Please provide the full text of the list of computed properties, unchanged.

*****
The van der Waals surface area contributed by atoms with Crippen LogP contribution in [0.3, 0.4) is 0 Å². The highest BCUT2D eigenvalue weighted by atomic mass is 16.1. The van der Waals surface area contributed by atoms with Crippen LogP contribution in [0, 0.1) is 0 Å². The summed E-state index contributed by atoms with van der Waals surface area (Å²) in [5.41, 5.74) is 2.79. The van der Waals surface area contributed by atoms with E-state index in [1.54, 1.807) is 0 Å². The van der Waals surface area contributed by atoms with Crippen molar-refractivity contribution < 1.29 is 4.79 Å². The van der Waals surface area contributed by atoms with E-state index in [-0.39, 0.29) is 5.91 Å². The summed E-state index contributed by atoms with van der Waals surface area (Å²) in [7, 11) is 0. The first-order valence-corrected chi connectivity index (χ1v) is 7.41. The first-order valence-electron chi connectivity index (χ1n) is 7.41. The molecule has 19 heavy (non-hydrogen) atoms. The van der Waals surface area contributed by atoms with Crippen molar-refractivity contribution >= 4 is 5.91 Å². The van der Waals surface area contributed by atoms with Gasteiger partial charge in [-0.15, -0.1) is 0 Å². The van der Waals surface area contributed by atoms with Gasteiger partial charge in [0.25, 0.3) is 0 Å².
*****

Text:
The van der Waals surface area contributed by atoms with Crippen LogP contribution in [0.3, 0.4) is 0 Å². The highest BCUT2D eigenvalue weighted by atomic mass is 16.1. The van der Waals surface area contributed by atoms with Crippen LogP contribution in [0, 0.1) is 0 Å². The summed E-state index contributed by atoms with van der Waals surface area (Å²) in [5.41, 5.74) is 2.79. The van der Waals surface area contributed by atoms with E-state index in [1.54, 1.807) is 0 Å². The van der Waals surface area contributed by atoms with Crippen molar-refractivity contribution < 1.29 is 4.79 Å². The van der Waals surface area contributed by atoms with E-state index in [-0.39, 0.29) is 5.91 Å². The summed E-state index contributed by atoms with van der Waals surface area (Å²) in [7, 11) is 0. The first-order valence-corrected chi connectivity index (χ1v) is 7.41. The first-order valence-electron chi connectivity index (χ1n) is 7.41. The molecule has 19 heavy (non-hydrogen) atoms. The van der Waals surface area contributed by atoms with Crippen molar-refractivity contribution >= 4 is 5.91 Å². The van der Waals surface area contributed by atoms with Gasteiger partial charge in [-0.15, -0.1) is 0 Å². The van der Waals surface area contributed by atoms with Gasteiger partial charge in [0.25, 0.3) is 0 Å².